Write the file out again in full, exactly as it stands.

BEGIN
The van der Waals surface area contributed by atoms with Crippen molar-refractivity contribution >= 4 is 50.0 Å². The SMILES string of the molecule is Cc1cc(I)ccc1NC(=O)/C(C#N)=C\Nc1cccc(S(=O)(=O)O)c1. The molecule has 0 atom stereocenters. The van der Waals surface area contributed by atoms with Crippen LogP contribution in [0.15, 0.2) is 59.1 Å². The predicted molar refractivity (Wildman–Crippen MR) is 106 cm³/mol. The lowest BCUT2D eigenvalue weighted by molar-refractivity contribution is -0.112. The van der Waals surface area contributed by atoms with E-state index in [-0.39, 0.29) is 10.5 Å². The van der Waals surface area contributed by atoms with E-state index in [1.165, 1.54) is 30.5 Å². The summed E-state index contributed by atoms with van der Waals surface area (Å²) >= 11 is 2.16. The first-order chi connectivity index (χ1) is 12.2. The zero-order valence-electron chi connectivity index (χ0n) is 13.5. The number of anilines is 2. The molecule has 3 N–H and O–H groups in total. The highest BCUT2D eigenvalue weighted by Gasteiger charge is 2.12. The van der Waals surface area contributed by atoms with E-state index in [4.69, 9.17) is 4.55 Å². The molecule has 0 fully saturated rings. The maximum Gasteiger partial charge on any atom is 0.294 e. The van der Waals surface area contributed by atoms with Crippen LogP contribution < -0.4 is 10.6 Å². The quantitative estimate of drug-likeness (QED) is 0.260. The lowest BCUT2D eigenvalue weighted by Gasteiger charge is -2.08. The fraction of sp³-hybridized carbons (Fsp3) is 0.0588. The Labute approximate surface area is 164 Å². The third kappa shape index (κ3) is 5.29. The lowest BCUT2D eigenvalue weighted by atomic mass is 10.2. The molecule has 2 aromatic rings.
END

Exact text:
The van der Waals surface area contributed by atoms with Crippen molar-refractivity contribution >= 4 is 50.0 Å². The SMILES string of the molecule is Cc1cc(I)ccc1NC(=O)/C(C#N)=C\Nc1cccc(S(=O)(=O)O)c1. The molecule has 0 atom stereocenters. The van der Waals surface area contributed by atoms with Crippen LogP contribution in [0.15, 0.2) is 59.1 Å². The predicted molar refractivity (Wildman–Crippen MR) is 106 cm³/mol. The lowest BCUT2D eigenvalue weighted by molar-refractivity contribution is -0.112. The van der Waals surface area contributed by atoms with E-state index in [-0.39, 0.29) is 10.5 Å². The van der Waals surface area contributed by atoms with E-state index in [1.165, 1.54) is 30.5 Å². The summed E-state index contributed by atoms with van der Waals surface area (Å²) >= 11 is 2.16. The first-order chi connectivity index (χ1) is 12.2. The zero-order valence-electron chi connectivity index (χ0n) is 13.5. The number of anilines is 2. The molecule has 3 N–H and O–H groups in total. The highest BCUT2D eigenvalue weighted by Gasteiger charge is 2.12. The van der Waals surface area contributed by atoms with E-state index in [4.69, 9.17) is 4.55 Å². The molecule has 0 fully saturated rings. The maximum Gasteiger partial charge on any atom is 0.294 e. The van der Waals surface area contributed by atoms with Crippen LogP contribution < -0.4 is 10.6 Å². The quantitative estimate of drug-likeness (QED) is 0.260. The lowest BCUT2D eigenvalue weighted by Gasteiger charge is -2.08. The fraction of sp³-hybridized carbons (Fsp3) is 0.0588. The Labute approximate surface area is 164 Å². The third kappa shape index (κ3) is 5.29. The lowest BCUT2D eigenvalue weighted by atomic mass is 10.2. The molecule has 2 aromatic rings.